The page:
Canon Andrew White created the Foundation for Relief and Reconciliation in the Middle East (FRRME) to help people living in war torn parts of the world like Iraq.
In June he was suspended as the president of the organisation because of "some inaccurate statements I made".
The Charity Commission launched an inquiry into suggestions that FRRME had paid cash to Islamic State terrorists in return for the release of slaves.
"What is clear is that at no time did we pay money to any terrorists," said Canon White at the time.
The Charity Commission confirmed it had launched an inquiry but told Premier it cannot comment further because the investigation is live.
In his first major interview since suspension he told Premier it had been "really difficult but I still keep going and we hope that one day it will be back to normal".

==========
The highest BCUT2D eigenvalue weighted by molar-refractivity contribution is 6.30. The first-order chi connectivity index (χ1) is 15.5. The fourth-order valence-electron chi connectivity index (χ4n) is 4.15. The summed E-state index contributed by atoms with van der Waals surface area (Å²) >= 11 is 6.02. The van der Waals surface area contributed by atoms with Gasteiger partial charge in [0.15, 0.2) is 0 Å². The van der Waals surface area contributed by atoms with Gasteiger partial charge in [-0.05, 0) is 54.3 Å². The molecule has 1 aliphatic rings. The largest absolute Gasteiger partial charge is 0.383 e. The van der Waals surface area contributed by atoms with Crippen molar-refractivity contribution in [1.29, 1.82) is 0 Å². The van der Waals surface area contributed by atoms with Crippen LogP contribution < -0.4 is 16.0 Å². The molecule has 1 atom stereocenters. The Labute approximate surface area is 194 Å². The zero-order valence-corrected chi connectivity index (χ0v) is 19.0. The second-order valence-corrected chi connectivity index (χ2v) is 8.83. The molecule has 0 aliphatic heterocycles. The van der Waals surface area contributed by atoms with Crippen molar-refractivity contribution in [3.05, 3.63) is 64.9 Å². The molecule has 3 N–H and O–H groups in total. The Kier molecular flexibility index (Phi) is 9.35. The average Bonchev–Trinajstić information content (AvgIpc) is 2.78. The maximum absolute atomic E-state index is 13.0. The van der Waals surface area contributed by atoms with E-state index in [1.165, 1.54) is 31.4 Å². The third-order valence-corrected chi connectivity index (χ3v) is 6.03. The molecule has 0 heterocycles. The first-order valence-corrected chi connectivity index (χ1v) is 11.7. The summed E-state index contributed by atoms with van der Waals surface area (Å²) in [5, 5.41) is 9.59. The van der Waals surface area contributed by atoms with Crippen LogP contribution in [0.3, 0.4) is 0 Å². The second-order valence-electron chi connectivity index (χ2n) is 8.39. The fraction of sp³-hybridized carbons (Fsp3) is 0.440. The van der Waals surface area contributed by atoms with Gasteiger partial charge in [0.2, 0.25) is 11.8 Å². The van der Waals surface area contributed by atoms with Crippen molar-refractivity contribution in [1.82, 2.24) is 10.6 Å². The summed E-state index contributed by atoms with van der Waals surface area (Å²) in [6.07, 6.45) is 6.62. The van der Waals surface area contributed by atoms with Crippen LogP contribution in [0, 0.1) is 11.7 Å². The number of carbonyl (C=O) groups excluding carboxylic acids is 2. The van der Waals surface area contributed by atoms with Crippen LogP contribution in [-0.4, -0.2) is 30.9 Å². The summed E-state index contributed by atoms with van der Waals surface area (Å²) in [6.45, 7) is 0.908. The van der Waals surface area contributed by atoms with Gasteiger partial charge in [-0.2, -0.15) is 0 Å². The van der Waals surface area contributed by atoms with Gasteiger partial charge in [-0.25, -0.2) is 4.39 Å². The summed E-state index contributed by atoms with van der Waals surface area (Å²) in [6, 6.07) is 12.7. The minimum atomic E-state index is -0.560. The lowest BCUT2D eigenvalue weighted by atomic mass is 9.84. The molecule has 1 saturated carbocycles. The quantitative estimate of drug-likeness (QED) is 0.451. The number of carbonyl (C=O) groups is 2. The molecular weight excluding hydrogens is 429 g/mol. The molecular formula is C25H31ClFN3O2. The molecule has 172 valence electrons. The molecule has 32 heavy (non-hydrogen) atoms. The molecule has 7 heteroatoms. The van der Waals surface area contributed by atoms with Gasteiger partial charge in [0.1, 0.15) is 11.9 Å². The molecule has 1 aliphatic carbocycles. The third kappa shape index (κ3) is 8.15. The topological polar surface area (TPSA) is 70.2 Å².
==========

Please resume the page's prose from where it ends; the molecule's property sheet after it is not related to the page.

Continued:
He said: "There is concern from the charity commissioners that I may have paid money to terrorists to get back Yazidi and Christian girls who were kidnapped as sex slaves by ISIS [Islamic State].
"I personally did not, but somebody I knew did and we were therefore paying for them to be rehoused and restored and helped and all that wasn't official."
His charity, he said, was providing schools, a clinic and a hospital for refugees who had fled to Jordan from Iraq.
Canon Andrew White has Multiple Sclerosis and said his health had been "difficult and challenging, but I keep going".
He said he would "go absolutely mad" if he had to take more time out to relax.
FRRME's accounts for 2014 show it made £3,032,097 and spent £1,879,670. It has seven members of staff.
Canon Andrew White speaking to Premier's Cindy Kent: